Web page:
An article from:
- answers for the 21st Century
From the viewpoint of an overview of the evolution of humanity, Rudolf Steiner gave some important indications to weigh, in terms of spiritual practice.
For example, whereas the ideal progression for working with the chakras used to be from the bottom up, the modern way is now from the top down. The esoteric background on this has to do with how the vibrational energy of the planet has been inverted, from descent to ascent. Traditionally, one worked from the bottom up, because it acted as a counterpoint to the descending, or densifying, trajectory that the Earth’s course was following. Now, since the Resurrection event (see Esoteric Christianity), the counterpoint is for ascension, therefore a downward moving practice through the chakras is more appropriate.
The practice of repeating a mantra, of embracing the vibrational quality of a given esoteric expression over a period of time, builds up a cognitive structure in the mind. Mantras from long ago were appropriate in their time, but now, because of our evolutionary progress, they can actually impair development. And it takes a good while to “unwind” such a mental structure, to replace it with something more resonant with this modern era.
On a side note, the Sanskrit language has a primordial power to it. Those who developed it meditated on an object until they “heard” the vibrational sound at its core. That sound became the name of the object. Thus, when using the language one is resonating on a rarefied level of potency with that which is being spoken of. This aspect, in turn, lends more power to those traditional mantras. In a way, a practitioner of the old Sanskrit mantras gets “swept away” all the more so by its primordial power.
A typical ancient mantra was “I AM THAT,” which was used while gazing out into the cosmos, effectively becoming one with it all. This was an excellent practice for that time. Now, because we want to incorporate the leading edge of human spiritual development, which at this time is the Ego, dissolving our “self-ness” into the cosmos is counter-indicated by the impulse to stand focused as an individual. During this phase, during this era, the more appropriate mantras have become those spoken by the transcending Initiate, those the Christ used while on the Earth - such as, I AM LOVE, I AM TRUTH, I AM LIFE, and others. (Even by dropping “THAT” from the ancient mantra, I AM THAT, the mantra can resonate with today.)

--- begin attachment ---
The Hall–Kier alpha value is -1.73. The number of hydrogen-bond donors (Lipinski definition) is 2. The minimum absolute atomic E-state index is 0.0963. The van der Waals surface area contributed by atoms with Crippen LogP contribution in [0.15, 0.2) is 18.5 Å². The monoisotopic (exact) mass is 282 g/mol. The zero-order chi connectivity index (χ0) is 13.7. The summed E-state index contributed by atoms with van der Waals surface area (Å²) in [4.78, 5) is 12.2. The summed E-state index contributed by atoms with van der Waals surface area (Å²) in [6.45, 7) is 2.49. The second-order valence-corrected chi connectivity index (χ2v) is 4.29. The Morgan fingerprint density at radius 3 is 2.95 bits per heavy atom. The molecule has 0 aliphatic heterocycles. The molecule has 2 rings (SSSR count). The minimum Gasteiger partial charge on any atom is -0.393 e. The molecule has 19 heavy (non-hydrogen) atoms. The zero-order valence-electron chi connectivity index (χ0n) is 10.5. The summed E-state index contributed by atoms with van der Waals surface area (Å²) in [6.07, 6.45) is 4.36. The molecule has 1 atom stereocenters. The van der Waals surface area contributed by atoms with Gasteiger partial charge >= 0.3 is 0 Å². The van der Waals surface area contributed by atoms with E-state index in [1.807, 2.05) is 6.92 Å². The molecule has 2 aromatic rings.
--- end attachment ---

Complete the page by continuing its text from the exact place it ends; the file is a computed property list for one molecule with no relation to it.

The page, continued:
Breathing exercises of past eras, also, can be debilitating to the thrust of modern development. Steiner pointed out that “prana,” which once resided in the breath, now lives in the thinking process. Prana in India, is chi in China, or ki in Japan, or etheric energy for a Western spiritual practitioner.
Breathing practices create energetic patterns, and alter the inter-relationship of the four bodies, or sheathes, of our overall constitution. The question becomes: are the particular breathing exercises being used conducive to where the individual wants to go next? Are they altering the spiritual constitution in a modern, progressive way?
We live in a time in which practices are being engaged in that are of questionable value, no matter what path they are derived from. To re-assert Steiner’s central indication entailed in this issue - exercise caution with activity that works toward dissolution of the ego, such as trance-oriented, or any activity that causes an individual to lose the sense of self.
Individuality, the Ego, is the modern “jewel in the lotus.” It is incumbent upon humanity to protect and enhance this faculty, and to promote and engage the Ego in its over-lighting function with the rest of our being - in a spirit of meeting both gifts, and challenges, that the Egoic process presents to us at this time, during our modern spiritual age.
Esoteric Christianity - an Insight21 article
The Four-Fold Human - an article from Insight21
Freeing the Soul from Fear - Robert Sardello
Rudolf Steiner’s Knowledge of Higher Worlds - an online resource:
- Rudolf Steiner and Contemporary Spirituality by Richard Leviton